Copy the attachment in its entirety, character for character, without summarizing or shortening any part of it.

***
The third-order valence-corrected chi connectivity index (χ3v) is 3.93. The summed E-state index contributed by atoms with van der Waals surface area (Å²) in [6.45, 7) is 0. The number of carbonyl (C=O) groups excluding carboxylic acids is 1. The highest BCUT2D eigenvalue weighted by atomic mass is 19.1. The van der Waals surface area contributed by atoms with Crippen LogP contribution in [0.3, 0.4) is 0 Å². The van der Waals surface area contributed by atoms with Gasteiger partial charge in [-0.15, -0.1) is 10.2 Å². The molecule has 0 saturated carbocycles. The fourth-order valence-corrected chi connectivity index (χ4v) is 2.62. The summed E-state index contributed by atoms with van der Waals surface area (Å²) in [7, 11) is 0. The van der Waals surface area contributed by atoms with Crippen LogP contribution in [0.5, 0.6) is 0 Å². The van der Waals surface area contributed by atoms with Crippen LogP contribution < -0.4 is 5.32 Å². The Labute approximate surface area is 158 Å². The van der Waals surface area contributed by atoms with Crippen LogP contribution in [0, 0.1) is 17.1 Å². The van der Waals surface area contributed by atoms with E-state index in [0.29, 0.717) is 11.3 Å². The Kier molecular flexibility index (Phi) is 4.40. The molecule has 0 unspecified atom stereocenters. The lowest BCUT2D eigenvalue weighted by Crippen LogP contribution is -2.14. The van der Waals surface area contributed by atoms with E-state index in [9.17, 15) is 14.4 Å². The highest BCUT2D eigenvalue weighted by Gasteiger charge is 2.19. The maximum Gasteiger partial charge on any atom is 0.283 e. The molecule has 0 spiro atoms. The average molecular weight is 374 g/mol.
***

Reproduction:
The third-order valence-corrected chi connectivity index (χ3v) is 3.93. The summed E-state index contributed by atoms with van der Waals surface area (Å²) in [6.45, 7) is 0. The number of carbonyl (C=O) groups excluding carboxylic acids is 1. The highest BCUT2D eigenvalue weighted by atomic mass is 19.1. The van der Waals surface area contributed by atoms with Crippen LogP contribution in [0.3, 0.4) is 0 Å². The van der Waals surface area contributed by atoms with Gasteiger partial charge in [-0.15, -0.1) is 10.2 Å². The molecule has 0 saturated carbocycles. The fourth-order valence-corrected chi connectivity index (χ4v) is 2.62. The summed E-state index contributed by atoms with van der Waals surface area (Å²) in [7, 11) is 0. The van der Waals surface area contributed by atoms with Crippen LogP contribution in [0.5, 0.6) is 0 Å². The van der Waals surface area contributed by atoms with Crippen LogP contribution < -0.4 is 5.32 Å². The Labute approximate surface area is 158 Å². The van der Waals surface area contributed by atoms with Crippen LogP contribution in [0, 0.1) is 17.1 Å². The van der Waals surface area contributed by atoms with E-state index in [0.29, 0.717) is 11.3 Å². The Kier molecular flexibility index (Phi) is 4.40. The molecule has 0 unspecified atom stereocenters. The lowest BCUT2D eigenvalue weighted by Crippen LogP contribution is -2.14. The van der Waals surface area contributed by atoms with E-state index in [9.17, 15) is 14.4 Å². The highest BCUT2D eigenvalue weighted by Gasteiger charge is 2.19. The maximum Gasteiger partial charge on any atom is 0.283 e. The molecule has 0 spiro atoms. The average molecular weight is 374 g/mol.